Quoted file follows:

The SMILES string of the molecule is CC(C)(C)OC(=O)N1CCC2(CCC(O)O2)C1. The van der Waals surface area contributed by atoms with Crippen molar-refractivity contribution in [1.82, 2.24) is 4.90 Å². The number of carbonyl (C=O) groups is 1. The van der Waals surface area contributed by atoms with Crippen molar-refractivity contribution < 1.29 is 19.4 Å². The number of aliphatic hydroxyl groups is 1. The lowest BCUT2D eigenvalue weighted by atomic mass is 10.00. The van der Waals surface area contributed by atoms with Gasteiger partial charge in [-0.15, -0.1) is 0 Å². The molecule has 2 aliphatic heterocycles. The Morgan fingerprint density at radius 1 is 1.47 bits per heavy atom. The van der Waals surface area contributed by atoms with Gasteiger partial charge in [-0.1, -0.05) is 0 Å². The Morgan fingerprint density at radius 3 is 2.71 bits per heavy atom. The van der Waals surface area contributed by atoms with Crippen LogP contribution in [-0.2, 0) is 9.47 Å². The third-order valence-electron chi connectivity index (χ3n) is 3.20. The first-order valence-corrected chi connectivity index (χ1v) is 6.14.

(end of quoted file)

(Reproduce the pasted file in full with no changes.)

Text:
The SMILES string of the molecule is CC(C)(C)OC(=O)N1CCC2(CCC(O)O2)C1. The van der Waals surface area contributed by atoms with Crippen molar-refractivity contribution in [1.82, 2.24) is 4.90 Å². The number of carbonyl (C=O) groups is 1. The van der Waals surface area contributed by atoms with Crippen molar-refractivity contribution < 1.29 is 19.4 Å². The number of aliphatic hydroxyl groups is 1. The lowest BCUT2D eigenvalue weighted by atomic mass is 10.00. The van der Waals surface area contributed by atoms with Gasteiger partial charge in [-0.15, -0.1) is 0 Å². The molecule has 2 aliphatic heterocycles. The Morgan fingerprint density at radius 1 is 1.47 bits per heavy atom. The van der Waals surface area contributed by atoms with Gasteiger partial charge in [-0.1, -0.05) is 0 Å². The Morgan fingerprint density at radius 3 is 2.71 bits per heavy atom. The van der Waals surface area contributed by atoms with Crippen LogP contribution in [-0.2, 0) is 9.47 Å². The third-order valence-electron chi connectivity index (χ3n) is 3.20. The first-order valence-corrected chi connectivity index (χ1v) is 6.14.